Not So Newlywed
What happens when the honeymoon’s over?
So you’ve married the love of your life. You’ve had a beautiful ceremony and an amazing honeymoon, and everything is just … magical. It should be smooth sailing from here on out, right?
At least that’s what I thought before I spoke with women who’ve actually been married. Turns out the first year of marriage can be one of the most difficult.
Hilarye, a recently wed 23-year-old says, “We didn’t live together before we were married, and we were both extremely independent and thought that things had to be done a certain way,” she confides. So the 24/7 proximity took a bit of adjustment. “We went from never seeing each other to seeing each other every day. While it was wonderful and fulfilling in so many ways, it also took some getting used to.”
Marriage is also a time when the idea of compromise really hits home, says Melissa, 24, who’s been married for just over a year. “It was just that sudden discovery that a bit of my freedom, my independence had been taken away. I could no longer just pick up and do whatever I wanted at any given time – I had a husband to consider.”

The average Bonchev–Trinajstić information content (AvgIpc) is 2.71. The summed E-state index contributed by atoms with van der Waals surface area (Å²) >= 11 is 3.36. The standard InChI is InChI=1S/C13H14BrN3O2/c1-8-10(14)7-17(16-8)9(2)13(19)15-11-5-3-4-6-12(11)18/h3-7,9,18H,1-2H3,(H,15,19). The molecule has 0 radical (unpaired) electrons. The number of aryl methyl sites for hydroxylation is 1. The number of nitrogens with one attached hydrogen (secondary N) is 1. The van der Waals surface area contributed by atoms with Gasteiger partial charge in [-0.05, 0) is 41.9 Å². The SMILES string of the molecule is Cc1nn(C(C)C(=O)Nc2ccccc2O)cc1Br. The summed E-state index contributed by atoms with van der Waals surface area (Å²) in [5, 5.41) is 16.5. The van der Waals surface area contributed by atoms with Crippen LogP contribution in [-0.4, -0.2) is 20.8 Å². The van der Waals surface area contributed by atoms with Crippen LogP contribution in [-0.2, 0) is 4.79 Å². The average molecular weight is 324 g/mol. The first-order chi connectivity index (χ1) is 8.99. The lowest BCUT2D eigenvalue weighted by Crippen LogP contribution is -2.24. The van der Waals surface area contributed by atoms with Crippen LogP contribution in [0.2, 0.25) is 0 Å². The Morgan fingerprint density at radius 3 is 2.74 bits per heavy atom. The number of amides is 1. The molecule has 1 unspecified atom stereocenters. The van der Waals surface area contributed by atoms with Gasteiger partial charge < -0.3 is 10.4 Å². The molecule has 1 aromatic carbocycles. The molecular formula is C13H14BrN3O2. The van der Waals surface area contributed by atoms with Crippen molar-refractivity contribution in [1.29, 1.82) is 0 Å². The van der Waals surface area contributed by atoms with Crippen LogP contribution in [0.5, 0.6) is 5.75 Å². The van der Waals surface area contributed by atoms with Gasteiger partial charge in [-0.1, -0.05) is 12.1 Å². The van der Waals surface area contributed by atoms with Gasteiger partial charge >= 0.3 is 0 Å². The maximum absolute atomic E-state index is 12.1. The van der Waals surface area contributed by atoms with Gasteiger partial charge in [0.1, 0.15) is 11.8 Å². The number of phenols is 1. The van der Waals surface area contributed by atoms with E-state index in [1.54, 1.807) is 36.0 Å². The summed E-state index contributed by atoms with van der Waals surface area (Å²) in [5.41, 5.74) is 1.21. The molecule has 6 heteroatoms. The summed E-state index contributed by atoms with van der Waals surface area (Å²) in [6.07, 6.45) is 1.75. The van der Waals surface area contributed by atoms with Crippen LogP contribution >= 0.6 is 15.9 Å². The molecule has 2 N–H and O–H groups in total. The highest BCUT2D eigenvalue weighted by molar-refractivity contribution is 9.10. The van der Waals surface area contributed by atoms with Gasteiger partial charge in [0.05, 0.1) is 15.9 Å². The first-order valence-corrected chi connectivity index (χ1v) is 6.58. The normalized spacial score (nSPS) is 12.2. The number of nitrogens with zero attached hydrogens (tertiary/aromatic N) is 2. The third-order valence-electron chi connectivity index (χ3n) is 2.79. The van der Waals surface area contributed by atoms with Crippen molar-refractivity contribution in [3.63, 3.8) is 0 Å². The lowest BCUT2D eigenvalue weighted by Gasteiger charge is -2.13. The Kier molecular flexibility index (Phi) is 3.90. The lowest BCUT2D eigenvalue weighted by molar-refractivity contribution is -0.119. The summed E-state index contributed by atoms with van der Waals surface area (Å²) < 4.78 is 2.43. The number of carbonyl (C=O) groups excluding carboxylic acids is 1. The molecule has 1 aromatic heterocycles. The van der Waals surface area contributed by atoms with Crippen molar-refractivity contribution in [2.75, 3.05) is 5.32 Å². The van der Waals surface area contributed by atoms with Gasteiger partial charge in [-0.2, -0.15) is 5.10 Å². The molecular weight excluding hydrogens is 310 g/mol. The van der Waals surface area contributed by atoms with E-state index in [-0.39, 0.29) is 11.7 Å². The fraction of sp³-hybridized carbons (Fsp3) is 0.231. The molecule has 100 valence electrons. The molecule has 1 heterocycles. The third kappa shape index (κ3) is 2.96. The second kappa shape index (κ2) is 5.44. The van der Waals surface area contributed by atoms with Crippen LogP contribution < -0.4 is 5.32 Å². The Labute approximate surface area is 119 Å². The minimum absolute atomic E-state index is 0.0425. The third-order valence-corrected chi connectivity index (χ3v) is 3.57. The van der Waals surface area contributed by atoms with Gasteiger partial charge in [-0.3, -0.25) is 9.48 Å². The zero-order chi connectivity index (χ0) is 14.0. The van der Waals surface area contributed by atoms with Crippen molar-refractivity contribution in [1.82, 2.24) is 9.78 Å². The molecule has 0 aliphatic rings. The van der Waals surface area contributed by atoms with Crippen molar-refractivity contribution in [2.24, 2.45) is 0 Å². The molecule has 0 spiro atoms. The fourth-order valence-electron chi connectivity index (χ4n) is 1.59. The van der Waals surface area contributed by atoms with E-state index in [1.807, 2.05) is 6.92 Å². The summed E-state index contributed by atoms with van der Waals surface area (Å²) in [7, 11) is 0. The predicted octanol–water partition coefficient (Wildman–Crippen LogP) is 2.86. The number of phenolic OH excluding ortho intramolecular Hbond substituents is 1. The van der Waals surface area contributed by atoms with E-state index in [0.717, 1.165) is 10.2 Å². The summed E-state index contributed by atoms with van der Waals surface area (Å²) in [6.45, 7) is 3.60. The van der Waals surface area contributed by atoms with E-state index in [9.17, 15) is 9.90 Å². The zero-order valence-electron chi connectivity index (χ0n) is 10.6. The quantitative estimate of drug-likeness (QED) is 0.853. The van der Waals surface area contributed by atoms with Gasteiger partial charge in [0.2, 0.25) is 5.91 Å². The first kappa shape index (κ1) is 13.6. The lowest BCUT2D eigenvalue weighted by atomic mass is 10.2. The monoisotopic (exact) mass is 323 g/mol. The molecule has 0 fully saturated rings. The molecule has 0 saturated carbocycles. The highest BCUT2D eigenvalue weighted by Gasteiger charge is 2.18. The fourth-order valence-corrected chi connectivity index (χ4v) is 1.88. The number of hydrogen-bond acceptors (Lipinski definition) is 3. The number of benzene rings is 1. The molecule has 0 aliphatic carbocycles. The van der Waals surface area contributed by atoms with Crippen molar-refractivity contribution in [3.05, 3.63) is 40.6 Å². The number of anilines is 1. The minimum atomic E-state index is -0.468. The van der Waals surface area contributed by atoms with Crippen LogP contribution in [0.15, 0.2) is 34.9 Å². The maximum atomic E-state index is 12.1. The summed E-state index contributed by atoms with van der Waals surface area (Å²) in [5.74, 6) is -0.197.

Naturally, with compromise come the inevitable arguments. “[We had] lots of fights over everything. Money, sex, families, time together, special events, friends,” says Amanda, 27. “He would be constantly withdrawn or very loud and angry. I would be loud and angry, and then hurt and crying. There were several times I would be in the shower sobbing and thinking, Why did we think this was a good idea?”
When people marry later in life – after having spent a decade or more on their own, these differences can become more pronounced. “Trying to adjust and cohabit under one roof was a challenge and still is a bit challenging,” says Maria, 37. Though she adores her husband, she admits, “We both have different upbringings and families, and I think that makes it even more challenging.”
So instead of the nonstop sex and romance fest I’d imagined, it turns out that the first year of marriage is a struggle to find a balance of identities. You’ve joined together as a team, but each person has their own lifestyle, core values and sex drive – their own way of living. But as every woman I spoke with agreed, if that balance can be found, then you two have the potential for a stable, long-lasting marriage. Melissa summed it up quite nicely: “As hard as marriage is some days, it is totally worth it.”